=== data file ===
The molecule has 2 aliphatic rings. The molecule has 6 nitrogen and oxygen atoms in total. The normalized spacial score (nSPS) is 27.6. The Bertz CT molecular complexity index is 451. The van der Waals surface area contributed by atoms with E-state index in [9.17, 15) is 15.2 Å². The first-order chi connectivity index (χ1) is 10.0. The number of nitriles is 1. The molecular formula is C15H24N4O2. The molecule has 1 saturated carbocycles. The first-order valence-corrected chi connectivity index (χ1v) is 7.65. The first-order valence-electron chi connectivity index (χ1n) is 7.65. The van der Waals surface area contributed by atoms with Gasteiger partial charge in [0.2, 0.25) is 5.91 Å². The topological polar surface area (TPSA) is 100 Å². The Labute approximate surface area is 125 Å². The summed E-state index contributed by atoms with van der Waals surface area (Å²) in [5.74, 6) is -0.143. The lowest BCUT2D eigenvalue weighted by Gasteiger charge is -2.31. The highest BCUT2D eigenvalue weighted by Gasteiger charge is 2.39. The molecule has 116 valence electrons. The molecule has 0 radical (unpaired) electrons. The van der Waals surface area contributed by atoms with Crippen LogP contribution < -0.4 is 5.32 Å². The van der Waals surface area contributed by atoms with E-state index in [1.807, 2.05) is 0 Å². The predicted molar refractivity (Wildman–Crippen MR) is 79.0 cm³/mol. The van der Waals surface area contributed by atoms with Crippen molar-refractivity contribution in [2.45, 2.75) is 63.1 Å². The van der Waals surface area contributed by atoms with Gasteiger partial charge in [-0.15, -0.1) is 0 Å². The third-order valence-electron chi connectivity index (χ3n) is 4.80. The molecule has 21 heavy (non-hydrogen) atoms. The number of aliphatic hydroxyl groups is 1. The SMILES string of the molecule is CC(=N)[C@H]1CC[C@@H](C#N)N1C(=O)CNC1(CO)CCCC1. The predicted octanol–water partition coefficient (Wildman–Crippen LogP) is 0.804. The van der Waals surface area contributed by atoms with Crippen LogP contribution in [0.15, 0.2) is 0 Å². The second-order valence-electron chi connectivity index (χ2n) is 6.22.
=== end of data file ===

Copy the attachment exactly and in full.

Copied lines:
The molecule has 2 aliphatic rings. The molecule has 6 nitrogen and oxygen atoms in total. The normalized spacial score (nSPS) is 27.6. The Bertz CT molecular complexity index is 451. The van der Waals surface area contributed by atoms with E-state index in [9.17, 15) is 15.2 Å². The first-order chi connectivity index (χ1) is 10.0. The number of nitriles is 1. The molecular formula is C15H24N4O2. The molecule has 1 saturated carbocycles. The first-order valence-corrected chi connectivity index (χ1v) is 7.65. The first-order valence-electron chi connectivity index (χ1n) is 7.65. The van der Waals surface area contributed by atoms with Gasteiger partial charge in [0.2, 0.25) is 5.91 Å². The topological polar surface area (TPSA) is 100 Å². The Labute approximate surface area is 125 Å². The summed E-state index contributed by atoms with van der Waals surface area (Å²) in [5.74, 6) is -0.143. The lowest BCUT2D eigenvalue weighted by Gasteiger charge is -2.31. The highest BCUT2D eigenvalue weighted by Gasteiger charge is 2.39. The molecule has 116 valence electrons. The molecule has 0 radical (unpaired) electrons. The van der Waals surface area contributed by atoms with Crippen LogP contribution < -0.4 is 5.32 Å². The van der Waals surface area contributed by atoms with E-state index in [1.807, 2.05) is 0 Å². The predicted molar refractivity (Wildman–Crippen MR) is 79.0 cm³/mol. The van der Waals surface area contributed by atoms with Crippen molar-refractivity contribution in [2.45, 2.75) is 63.1 Å². The van der Waals surface area contributed by atoms with Gasteiger partial charge in [-0.15, -0.1) is 0 Å². The third-order valence-electron chi connectivity index (χ3n) is 4.80. The molecule has 21 heavy (non-hydrogen) atoms. The number of aliphatic hydroxyl groups is 1. The SMILES string of the molecule is CC(=N)[C@H]1CC[C@@H](C#N)N1C(=O)CNC1(CO)CCCC1. The predicted octanol–water partition coefficient (Wildman–Crippen LogP) is 0.804. The van der Waals surface area contributed by atoms with Crippen LogP contribution in [0.15, 0.2) is 0 Å². The second-order valence-electron chi connectivity index (χ2n) is 6.22.